If you’ve missed opportunities over the years, join the club! I can’t begin to tell you how many opportunities I was “too busy” to take advantage of. We can sit in the guilt of what we’ve done wrong or we can decide to make a better choice today and move forward with our learning. We can choose to honor our child’s own compass and get to know who they are instead of pushing them to be the person others think they should be.

As a general rule, babies outgrow diapers. They naturally wean from breastfeeding. They give up pacifiers when they are ready (given the chance). They walk and talk in their own timing. We get so concerned that they are not going to keep up with other kids that we push them according to outside stimuli instead of teaching them to trust their own internal nature. It’s a delicate dance and we are afraid of coddling, enabling and holding them back. It’s not an easy place to be; parenting is challenging. There are so many choices and decisions to make every day. Thus, the term “conscious” parenting.

Look how many babies are induced unnecessarily. They can’t even choose their own birth day and time. (Sometimes it is a medical necessity and in those times we are grateful for interventions that keep our moms and babies alive and well.)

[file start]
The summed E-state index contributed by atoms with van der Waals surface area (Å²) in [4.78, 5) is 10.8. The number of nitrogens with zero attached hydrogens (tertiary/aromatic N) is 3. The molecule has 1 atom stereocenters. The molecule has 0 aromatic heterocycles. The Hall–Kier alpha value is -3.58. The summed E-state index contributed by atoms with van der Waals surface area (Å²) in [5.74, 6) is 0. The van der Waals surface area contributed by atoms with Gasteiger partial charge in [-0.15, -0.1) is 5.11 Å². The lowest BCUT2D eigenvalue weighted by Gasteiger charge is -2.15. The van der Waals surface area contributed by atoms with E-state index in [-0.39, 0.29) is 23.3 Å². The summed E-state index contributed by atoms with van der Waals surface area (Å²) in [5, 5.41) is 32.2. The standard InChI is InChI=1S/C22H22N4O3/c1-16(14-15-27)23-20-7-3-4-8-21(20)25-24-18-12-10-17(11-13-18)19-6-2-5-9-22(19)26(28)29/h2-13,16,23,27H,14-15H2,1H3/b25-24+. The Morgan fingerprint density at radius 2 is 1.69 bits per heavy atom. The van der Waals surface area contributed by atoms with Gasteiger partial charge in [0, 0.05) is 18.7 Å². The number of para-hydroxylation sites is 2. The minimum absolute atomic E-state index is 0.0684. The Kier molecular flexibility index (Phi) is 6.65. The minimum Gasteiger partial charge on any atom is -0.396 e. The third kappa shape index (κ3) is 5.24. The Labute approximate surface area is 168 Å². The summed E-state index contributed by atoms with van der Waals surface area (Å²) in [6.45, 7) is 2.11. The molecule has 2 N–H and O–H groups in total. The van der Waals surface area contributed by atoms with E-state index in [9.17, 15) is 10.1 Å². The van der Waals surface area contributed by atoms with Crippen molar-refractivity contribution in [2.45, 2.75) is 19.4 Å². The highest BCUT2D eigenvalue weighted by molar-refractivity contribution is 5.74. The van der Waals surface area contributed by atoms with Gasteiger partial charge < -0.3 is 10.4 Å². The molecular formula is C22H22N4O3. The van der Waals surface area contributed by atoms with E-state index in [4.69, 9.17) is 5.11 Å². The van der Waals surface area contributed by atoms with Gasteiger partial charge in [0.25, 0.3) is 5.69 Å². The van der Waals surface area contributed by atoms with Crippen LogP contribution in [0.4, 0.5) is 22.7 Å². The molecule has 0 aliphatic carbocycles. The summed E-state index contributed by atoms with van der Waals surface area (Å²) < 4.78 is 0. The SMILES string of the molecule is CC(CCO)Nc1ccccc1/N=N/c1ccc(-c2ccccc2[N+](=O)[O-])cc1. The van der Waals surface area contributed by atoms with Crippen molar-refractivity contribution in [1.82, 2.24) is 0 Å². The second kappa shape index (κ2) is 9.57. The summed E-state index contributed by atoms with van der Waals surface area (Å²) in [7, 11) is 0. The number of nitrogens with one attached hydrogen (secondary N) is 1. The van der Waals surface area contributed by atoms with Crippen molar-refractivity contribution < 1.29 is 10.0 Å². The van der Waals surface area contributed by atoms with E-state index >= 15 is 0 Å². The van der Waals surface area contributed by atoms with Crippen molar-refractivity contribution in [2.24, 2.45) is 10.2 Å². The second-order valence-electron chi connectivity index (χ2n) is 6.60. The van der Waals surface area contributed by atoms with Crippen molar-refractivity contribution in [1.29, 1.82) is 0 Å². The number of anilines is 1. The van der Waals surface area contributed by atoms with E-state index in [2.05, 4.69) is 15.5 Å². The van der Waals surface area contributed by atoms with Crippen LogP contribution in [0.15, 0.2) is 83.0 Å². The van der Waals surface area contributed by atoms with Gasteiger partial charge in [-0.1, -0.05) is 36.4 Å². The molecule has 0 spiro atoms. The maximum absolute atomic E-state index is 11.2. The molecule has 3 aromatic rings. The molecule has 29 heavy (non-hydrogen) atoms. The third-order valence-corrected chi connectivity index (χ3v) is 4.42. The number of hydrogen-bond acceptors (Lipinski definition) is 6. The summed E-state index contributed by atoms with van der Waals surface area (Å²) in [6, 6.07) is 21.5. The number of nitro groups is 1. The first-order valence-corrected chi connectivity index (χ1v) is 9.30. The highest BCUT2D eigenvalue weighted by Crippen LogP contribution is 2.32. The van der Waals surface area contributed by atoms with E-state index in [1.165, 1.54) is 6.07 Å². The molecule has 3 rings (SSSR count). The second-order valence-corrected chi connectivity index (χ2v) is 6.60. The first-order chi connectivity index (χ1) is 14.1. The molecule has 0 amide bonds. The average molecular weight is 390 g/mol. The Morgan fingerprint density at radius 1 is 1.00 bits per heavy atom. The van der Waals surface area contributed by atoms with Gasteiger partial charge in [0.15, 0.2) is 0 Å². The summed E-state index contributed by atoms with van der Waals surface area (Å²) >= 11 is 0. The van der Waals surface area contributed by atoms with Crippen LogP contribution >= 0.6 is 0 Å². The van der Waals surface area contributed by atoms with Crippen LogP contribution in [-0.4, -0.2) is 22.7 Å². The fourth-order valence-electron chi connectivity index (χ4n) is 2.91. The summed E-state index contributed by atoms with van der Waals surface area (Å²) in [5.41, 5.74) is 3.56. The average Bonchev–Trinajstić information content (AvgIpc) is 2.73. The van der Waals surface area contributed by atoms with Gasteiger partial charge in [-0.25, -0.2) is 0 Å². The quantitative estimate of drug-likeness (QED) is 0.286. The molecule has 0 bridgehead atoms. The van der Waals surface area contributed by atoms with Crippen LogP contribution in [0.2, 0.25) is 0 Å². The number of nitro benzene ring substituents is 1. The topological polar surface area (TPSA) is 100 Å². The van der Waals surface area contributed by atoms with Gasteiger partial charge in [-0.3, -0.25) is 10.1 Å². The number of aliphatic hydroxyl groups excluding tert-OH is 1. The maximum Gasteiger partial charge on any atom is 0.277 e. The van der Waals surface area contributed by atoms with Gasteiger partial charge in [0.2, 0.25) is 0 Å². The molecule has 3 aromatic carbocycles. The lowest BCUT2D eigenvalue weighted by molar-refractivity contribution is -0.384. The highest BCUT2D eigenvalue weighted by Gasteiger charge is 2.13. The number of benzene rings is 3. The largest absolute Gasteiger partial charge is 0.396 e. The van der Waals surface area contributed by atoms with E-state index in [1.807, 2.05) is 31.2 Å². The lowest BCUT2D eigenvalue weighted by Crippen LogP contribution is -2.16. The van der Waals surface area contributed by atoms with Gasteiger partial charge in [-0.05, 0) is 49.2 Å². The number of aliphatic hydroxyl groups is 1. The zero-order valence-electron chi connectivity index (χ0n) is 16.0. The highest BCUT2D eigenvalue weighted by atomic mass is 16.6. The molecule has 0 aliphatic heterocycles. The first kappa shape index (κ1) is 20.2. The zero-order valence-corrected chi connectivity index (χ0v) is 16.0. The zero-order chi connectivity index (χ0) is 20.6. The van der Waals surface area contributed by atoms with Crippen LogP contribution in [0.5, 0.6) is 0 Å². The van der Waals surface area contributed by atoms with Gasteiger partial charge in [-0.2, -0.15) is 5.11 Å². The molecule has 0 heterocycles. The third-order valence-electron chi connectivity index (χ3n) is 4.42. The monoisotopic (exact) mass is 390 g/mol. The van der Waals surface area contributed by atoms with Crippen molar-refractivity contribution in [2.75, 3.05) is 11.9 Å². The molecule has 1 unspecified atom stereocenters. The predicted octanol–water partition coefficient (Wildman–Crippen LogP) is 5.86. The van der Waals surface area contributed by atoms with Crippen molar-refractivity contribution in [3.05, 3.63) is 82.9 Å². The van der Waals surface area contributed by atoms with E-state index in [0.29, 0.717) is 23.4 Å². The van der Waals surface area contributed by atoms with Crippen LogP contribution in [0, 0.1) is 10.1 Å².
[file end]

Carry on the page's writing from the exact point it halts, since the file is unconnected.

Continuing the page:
The next time your children are moving slower than you would like or they are “on strike” for yet another activity, you may want to ponder these three questions:

  • What is he really striking against? This activity or our lifestyle?
  • Am I honoring who he is and his pace in life? (without putting him in charge)
  • Am I steering my kids towards or away from trusting their own internal compass? (You may not be able to change the circumstances, but you can still have conversations that empower and educate your children about their own body’s needs.)

For the most part, we all get to the same milestones in life, some sooner than others. I don’t think if we are a little behind the curve that it means there’s something wrong with us or our children. Who created the curve anyway? I believe emotional health is tremendously valuable and does not get the attention that is required. Going slow and having nurturing in your life feeds the soul. Having “magic at midnight” conversations also feeds the soul. There is nothing that compares with a happy soul. When we let that go in favor of academics, attaining goals and awards or outside rules and influences, we can miss a key element deep within, one that is not easily restored.

The truth is we can only live in the present moment and do our best there. That’s something we need to model for our children. How can you slow down and let go of some of the busy-ness that creates stress instead of productivity? How can we stop raising a generation of workaholics (all day in school, homework at night and finish up on the weekends) and people who miss the very meaning of life? How will they parent the generation that follows? Just a thought.